I have the ‘A’ standard for the Worlds (in Daegu, South Korea next summer) so that’s a huge weight off my shoulders. My first heptathlon will be at the end of May.

My goals are to make top-ten in the World’s and top-eight in the (London 2012) Olympics – with my extra energy, I love the occasion and the big stage – my passion will help me pull out a big performance.”

With ambitions to buy a pair of Christian Louboutin heels and to work in sports commentary after her career, Hazel is clearly a woman with a taste for the high life and should she achieve her goals in the count-down to 2012, then surely more gold will be coming her way in the years to come.

Thursday, 25 November 2010

PREVIEW - McCain Liverpool Cross Challenge inc. European cross-country championship trials – Sat 27th November, Sefton Park, Liverpool


Liverpool will once again play host to the nation’s finest mud-larks as athletes from across the UK descend on Sefton Park, eager to gain selection to the British squad for the forthcoming European cross-country championships, writes Nicola Bamford.

As the official trial race for the continental championships in Albufeira, Portugal on December 12th, the first leg of the 2010/11 McCain Cross Challenge promises to produce a catalogue of thrilling battles as British runners tough it out to assert their authority and book their plane tickets to Europe’s biggest pre-Christmas competition on the international calendar.

Senior Men

Back on the racing scene after almost two years on the injury sidelines, 2009 national cross-country champion Frank Tickner could well be the surprise package of this race.

Although he is lacking in consistent competition experience since finishing a disappointing 74th in the World cross-country championships last March, the 27-year-old Wells City Harrier is in strong shape, clocking the second-fastest time at the cross-country relays in Mansfield three weeks ago and is looking close to the form which saw him place tenth in the 2008 continental edition.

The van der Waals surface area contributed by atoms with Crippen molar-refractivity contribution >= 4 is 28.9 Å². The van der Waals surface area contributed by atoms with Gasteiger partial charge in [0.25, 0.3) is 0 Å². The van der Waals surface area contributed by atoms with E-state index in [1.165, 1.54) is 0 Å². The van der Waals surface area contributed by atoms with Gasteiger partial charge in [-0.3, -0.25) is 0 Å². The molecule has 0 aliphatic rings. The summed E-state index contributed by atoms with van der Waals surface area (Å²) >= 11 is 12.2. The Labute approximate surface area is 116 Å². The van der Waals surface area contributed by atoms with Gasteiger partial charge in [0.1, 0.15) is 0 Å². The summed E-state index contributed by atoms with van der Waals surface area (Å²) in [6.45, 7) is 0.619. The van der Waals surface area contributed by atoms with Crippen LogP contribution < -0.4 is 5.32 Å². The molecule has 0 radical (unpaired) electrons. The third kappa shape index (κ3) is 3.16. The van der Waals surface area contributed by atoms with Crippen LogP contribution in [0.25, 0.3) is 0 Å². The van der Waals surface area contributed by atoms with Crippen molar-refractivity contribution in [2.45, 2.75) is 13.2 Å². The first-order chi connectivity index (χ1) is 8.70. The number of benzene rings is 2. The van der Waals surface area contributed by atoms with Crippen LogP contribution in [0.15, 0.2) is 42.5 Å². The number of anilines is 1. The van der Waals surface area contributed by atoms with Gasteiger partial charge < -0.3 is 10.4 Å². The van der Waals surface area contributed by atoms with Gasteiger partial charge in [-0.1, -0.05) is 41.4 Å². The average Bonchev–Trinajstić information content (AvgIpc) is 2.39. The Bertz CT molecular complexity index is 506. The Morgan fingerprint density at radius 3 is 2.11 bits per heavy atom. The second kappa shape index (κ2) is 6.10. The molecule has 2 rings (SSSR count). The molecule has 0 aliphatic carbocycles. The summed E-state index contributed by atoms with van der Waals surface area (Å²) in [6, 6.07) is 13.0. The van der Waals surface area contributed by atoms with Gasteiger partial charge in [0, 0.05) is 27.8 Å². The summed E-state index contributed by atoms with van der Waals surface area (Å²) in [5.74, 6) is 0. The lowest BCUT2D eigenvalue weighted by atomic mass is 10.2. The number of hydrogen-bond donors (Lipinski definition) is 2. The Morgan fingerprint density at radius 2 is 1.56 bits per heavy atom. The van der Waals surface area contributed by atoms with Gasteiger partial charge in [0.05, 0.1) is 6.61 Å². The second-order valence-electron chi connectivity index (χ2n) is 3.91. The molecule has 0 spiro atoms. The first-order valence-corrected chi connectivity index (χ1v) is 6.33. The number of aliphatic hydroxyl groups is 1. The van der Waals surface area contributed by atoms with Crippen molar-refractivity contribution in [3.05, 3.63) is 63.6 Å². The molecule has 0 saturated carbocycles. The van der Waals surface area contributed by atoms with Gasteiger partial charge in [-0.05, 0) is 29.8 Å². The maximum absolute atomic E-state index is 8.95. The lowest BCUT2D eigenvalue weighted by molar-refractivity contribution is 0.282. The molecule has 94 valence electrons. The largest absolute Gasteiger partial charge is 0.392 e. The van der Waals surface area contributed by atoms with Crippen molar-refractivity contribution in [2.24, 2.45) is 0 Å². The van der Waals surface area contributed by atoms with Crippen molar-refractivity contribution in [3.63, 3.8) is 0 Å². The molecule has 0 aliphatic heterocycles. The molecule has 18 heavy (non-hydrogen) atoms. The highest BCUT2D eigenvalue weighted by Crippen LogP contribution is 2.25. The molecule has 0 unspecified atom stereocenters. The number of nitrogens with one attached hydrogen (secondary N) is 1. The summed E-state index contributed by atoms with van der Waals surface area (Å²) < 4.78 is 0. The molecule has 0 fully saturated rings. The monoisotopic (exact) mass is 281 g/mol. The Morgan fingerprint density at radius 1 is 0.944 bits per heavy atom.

Mark Draper and Scott Overall could be his closest challengers following their first and third-fastest legs in the relay.

Anchoring Bedford to glory, 26-year-old Draper looks set to improve on his sixteenth position here last year, as does Overall who was eighth. The 27-year-old Blackheath man clocked an impressive 47:37 for fourth in the recent Bupa Great South Run in Portsmouth to prove his endurance is sharp.

Returning from calf surgery, reigning Northern cross-country champion and third-placer from the national equivalent in early 2010, Stockport’s Steve Vernon should also be one to watch. The 30-year-old finished seventh in an international in Belgium earlier this month and hopes to make a return to GB action.

2009/10 Challenge series winner Andy Vernon of Aldershot has not raced since placing tenth in the Commonwealth Games 10,000m final last month, but should the 24-year-old decide to contest the trial, he should also be at the fore of the field.

Senior Women

Combined with the under-23 ladies, this event should boil down to a scrap between Scotland’s two recent Commonwealth Games representatives, Steph Twell and Freya Murray.

Twell should easily take the under-23 top spot but the 21-year-old may not have the senior race her own way following Murray’s fine 52:27 10-miler in Portsmouth recently.

The 27-year-old Chester-le-Street runner, fifth in the Commonwealth 10,000m and seventh behind Twell in the 5,000m, will be hoping to go one place better than last year where she finished runner-up to comeback queen Hayley Yelling - who went onto take a surprise European crown in Dublin last winter – and finished ninth herself in Ireland.

Twell, recently third in the Commonwealth 1,500m and fastest in the national cross-country relays, will want to make up for missing the 2009 race and do so in style, though after finishing eleventh senior in Dublin, it is unsure which age category she will choose to contest in Portugal.

The Charnwood trio of Gemma Steel, Jane Potter and Hannah Whitmore should also feature highly, as should Chester-le-Street’s newest signing, Andrea Woodvine.

U23 Men

In a competitive contest, any of four men could realistically take victory here, all of which attended the last continental championships and who are hungry for more success.

Nick Goolab, the 20-year-old from Belgrave Harriers, was fourth-quickest in the senior race in Mansfield and proved last year that even fifth in the trials could still achieve a medal at the right time, with second in Dublin.

Another medallist from Ireland, James Wilkinson will be hoping to go one better than last year’s race by winning and although only eighth-fastest senior in Mansfield, the 20-year-old Leeds City AC runner excels over the longer distances.